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False eyelashes, sweetie wrappers and disconnection…

… a bit of a rant about the modern teenager!

I supervise young folk while they traipse around the country on the expedition section of their Duke of Edinburgh Award. This involves them walking for 7 or 8 miles a day, for either two or three days (I only work with Bronze and Silver), while carrying an enormous rucksack. And when I compare my 15-year-old self to those I’m supervising, I barely recognise us as the same animal…

These expeditions take place in rural country, where theoretically the group of youngsters is unlikely to meet any form of civilisation. The kids know this, and yet girls step off the bus at their starting location with their faces plastered in orange goo, and spiders glued to their eyelids. Oh, I beg your pardon – they’re false eyelashes, not spiders.
Seriously? You’re going on a big hike in the wilderness with not a soul to see you, and yet you’re plastered in makeup and half your rucksack is taken up with your toiletry essentials? I’ve had girls wonder whereabouts in their tent they can plug in their hair straighteners. And what is it with this ‘tangerine face and Charlie Chaplin eyebrows’ look? Honestly, it’s ludicrous. I’ve seen so many people painted orange in recent years that I’m starting to forget what skin’s natural colour is.

Suddenly, I feel old. I’ve turned into one of those crones who says ‘I’d never have been allowed out of the house looking like that…’ Fair enough, when I was 15 my granny used to complain that my jeans looked as though they were sprayed on, but let me tell you, grandma dear, you ain’t seen nothing. Tights. Young ladies these days are wearing black tights and pretending they’re trousers. You can see their knickers through them, for christ’s sake – mainly because they’re usually white, or some other colour which is highly visible through the fine black mesh masquerading as ‘clothing’. They don’t even wear long tops over their tights: no, upper garments stop around hip level, so there’s no coverage available there. I know I sound like a prude – I’m really not, but honestly – if that was my daughter, she’d get out of the house wearing that only over my dead body.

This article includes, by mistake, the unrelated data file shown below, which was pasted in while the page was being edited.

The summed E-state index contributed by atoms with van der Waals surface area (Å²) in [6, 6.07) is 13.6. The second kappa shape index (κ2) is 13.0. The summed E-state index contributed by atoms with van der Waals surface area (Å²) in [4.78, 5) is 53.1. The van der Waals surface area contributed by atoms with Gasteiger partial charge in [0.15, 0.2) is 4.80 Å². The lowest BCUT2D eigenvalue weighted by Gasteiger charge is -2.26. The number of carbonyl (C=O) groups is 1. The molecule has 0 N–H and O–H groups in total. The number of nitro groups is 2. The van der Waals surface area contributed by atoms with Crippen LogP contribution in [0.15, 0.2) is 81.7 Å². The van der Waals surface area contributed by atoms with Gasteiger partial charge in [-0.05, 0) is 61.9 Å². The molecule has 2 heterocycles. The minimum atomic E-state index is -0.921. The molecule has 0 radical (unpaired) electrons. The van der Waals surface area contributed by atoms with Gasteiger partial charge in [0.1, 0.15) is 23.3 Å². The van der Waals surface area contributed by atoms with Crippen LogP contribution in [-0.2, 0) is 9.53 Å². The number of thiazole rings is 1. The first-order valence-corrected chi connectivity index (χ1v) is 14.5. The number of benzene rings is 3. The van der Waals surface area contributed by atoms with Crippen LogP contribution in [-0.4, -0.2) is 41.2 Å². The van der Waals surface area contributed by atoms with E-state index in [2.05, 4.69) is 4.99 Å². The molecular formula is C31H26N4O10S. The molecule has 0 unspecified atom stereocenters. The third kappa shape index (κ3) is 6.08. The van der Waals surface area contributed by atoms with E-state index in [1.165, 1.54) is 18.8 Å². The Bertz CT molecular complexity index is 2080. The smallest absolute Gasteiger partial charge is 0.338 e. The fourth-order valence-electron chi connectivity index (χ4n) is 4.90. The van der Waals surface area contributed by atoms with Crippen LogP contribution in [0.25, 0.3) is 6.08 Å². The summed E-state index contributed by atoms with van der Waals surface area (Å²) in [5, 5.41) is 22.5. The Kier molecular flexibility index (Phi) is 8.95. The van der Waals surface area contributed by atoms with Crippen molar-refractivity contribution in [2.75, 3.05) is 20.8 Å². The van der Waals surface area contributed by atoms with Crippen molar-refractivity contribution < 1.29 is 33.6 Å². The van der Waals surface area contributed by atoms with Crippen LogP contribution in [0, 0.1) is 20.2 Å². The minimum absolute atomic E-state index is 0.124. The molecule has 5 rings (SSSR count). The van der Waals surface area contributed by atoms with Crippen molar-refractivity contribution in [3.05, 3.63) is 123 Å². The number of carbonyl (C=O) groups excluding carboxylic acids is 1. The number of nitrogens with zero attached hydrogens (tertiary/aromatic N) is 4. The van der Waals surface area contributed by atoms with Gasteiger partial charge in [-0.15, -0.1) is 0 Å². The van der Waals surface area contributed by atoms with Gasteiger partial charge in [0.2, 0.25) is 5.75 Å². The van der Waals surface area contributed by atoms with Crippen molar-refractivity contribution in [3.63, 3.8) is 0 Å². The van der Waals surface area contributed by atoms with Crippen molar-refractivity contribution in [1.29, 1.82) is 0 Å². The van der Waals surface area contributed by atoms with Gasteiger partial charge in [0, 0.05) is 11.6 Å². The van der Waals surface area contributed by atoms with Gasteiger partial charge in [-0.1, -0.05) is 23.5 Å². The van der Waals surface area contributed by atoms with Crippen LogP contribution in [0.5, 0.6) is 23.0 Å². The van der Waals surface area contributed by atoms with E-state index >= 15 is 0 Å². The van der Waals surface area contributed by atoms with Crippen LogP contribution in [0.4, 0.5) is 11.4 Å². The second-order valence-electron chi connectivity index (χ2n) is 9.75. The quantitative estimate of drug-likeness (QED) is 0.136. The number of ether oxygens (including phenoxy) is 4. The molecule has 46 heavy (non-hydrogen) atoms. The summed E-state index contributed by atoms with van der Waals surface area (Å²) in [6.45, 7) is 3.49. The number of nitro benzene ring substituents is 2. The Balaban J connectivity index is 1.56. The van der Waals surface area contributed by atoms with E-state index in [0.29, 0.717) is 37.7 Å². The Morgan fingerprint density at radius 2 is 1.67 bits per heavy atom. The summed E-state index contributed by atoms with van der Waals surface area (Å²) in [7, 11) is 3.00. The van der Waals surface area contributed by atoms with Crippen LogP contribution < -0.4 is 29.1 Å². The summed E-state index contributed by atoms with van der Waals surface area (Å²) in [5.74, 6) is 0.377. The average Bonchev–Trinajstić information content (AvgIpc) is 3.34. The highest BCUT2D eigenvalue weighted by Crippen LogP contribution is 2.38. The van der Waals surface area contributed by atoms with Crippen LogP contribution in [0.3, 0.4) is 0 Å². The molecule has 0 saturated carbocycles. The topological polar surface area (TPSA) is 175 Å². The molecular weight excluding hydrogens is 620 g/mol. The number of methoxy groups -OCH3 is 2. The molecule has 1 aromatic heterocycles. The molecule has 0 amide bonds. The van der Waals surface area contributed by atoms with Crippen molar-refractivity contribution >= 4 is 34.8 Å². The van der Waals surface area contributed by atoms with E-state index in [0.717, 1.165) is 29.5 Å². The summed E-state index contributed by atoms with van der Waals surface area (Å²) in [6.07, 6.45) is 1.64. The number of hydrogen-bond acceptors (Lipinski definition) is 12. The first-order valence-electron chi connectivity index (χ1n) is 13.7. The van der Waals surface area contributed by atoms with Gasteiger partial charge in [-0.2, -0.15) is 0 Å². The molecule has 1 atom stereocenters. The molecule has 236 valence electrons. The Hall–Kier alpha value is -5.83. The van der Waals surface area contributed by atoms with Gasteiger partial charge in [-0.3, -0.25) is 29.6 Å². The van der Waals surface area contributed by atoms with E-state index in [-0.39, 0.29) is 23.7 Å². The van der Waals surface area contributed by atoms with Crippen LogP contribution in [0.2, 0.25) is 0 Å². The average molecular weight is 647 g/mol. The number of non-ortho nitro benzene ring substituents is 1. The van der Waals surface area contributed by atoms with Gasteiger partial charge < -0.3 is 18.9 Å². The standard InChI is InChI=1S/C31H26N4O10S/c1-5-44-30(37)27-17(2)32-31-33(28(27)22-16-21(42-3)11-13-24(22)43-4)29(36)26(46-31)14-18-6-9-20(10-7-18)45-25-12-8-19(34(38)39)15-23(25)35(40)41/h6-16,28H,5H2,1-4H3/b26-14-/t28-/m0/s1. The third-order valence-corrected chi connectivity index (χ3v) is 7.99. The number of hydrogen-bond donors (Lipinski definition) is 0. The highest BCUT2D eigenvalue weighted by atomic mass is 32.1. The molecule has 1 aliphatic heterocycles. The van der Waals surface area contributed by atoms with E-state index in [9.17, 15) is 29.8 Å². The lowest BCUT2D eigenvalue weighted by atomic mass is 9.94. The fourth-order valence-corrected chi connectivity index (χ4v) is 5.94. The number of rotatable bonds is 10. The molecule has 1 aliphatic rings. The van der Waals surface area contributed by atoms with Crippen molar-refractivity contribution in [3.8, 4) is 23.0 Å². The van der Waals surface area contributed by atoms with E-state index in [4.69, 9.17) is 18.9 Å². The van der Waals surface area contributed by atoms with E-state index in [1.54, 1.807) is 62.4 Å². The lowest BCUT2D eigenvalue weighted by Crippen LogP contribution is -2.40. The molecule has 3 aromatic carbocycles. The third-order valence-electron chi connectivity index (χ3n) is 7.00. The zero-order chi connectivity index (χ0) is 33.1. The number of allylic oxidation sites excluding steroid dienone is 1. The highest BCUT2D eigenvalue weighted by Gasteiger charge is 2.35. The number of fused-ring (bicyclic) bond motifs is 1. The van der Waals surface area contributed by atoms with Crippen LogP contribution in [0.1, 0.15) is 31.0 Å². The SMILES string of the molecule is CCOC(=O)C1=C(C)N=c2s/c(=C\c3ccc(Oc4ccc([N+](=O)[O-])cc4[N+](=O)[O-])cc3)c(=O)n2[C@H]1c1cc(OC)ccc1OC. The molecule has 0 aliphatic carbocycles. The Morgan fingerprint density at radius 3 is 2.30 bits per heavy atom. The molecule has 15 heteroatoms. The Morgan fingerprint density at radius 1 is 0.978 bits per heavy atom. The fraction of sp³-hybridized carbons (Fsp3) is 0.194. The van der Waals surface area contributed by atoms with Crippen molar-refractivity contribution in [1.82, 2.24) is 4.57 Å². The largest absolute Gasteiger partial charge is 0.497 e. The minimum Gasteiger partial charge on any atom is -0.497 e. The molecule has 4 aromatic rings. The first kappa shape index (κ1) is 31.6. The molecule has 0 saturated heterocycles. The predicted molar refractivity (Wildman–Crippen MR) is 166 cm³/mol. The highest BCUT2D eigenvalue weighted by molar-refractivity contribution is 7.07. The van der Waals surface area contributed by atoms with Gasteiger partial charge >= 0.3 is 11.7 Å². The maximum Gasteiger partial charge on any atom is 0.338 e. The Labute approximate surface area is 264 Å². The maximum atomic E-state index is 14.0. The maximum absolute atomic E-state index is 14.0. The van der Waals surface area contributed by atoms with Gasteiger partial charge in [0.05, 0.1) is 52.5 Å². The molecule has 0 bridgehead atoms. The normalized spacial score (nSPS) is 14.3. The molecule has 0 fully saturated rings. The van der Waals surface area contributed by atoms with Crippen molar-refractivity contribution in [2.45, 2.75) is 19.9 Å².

And then, once these overly-made-up lassies are finally marching along with a spring in their step, there’s another problem. They won’t go to the loo outside. Now, sometimes their route takes them through the odd village or two, but for the most part they are going to spend 6 or 7 hours out of reach of a flushing toilet. And they seem incapable of peeing behind a bush – even if you tell them to take a mate with them to keep a lookout.

Why? I know I was lucky to grow up in the back of beyond, and if you needed to go, you went –and most of the kids I encounter are from urban backgrounds. But I know plenty of women my age who also grew up in towns and tell me that as youngsters they happily peed outside wherever they could find cover, rather than have to interrupt their freedom and go home. So is this reluctance symptomatic of the fact that today’s children rarely play outside? It has a direct impact on the girls’ wellbeing on expeditions, because they then tend to drink very little – at a time when their body is crying out for extra fluid, because of the long walk and the extra weight being carried – so that they won’t need the toilet. I sometimes suspect they don’t eat much either, in case they need a crap…